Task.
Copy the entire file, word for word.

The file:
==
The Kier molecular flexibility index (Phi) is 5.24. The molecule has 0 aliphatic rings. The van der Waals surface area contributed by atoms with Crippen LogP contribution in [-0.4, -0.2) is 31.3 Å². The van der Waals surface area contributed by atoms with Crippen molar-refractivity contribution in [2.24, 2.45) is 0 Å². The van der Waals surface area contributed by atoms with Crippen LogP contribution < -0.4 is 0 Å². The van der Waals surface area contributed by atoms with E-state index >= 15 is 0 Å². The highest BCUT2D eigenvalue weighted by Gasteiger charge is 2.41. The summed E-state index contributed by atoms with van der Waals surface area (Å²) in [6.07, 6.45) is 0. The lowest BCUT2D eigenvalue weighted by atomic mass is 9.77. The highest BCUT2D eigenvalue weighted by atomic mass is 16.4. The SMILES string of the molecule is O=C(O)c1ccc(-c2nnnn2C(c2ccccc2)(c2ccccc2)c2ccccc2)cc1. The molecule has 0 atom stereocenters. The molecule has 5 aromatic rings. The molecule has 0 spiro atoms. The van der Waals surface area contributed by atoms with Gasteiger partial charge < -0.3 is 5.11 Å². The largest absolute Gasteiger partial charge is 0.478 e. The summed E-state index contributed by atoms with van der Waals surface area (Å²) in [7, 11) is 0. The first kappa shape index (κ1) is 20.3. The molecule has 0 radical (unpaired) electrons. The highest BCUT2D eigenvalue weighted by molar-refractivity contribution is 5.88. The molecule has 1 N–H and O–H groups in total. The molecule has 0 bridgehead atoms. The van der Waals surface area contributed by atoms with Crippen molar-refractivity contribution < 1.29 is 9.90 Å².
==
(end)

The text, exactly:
The Kier molecular flexibility index (Phi) is 5.24. The molecule has 0 aliphatic rings. The van der Waals surface area contributed by atoms with Crippen LogP contribution in [-0.4, -0.2) is 31.3 Å². The van der Waals surface area contributed by atoms with Crippen molar-refractivity contribution in [2.24, 2.45) is 0 Å². The van der Waals surface area contributed by atoms with Crippen LogP contribution < -0.4 is 0 Å². The van der Waals surface area contributed by atoms with E-state index >= 15 is 0 Å². The highest BCUT2D eigenvalue weighted by Gasteiger charge is 2.41. The summed E-state index contributed by atoms with van der Waals surface area (Å²) in [6.07, 6.45) is 0. The lowest BCUT2D eigenvalue weighted by atomic mass is 9.77. The highest BCUT2D eigenvalue weighted by atomic mass is 16.4. The SMILES string of the molecule is O=C(O)c1ccc(-c2nnnn2C(c2ccccc2)(c2ccccc2)c2ccccc2)cc1. The molecule has 0 atom stereocenters. The molecule has 5 aromatic rings. The molecule has 0 spiro atoms. The van der Waals surface area contributed by atoms with Gasteiger partial charge < -0.3 is 5.11 Å². The largest absolute Gasteiger partial charge is 0.478 e. The summed E-state index contributed by atoms with van der Waals surface area (Å²) in [7, 11) is 0. The first kappa shape index (κ1) is 20.3. The molecule has 0 radical (unpaired) electrons. The highest BCUT2D eigenvalue weighted by molar-refractivity contribution is 5.88. The molecule has 1 N–H and O–H groups in total. The molecule has 0 bridgehead atoms. The van der Waals surface area contributed by atoms with Crippen molar-refractivity contribution < 1.29 is 9.90 Å².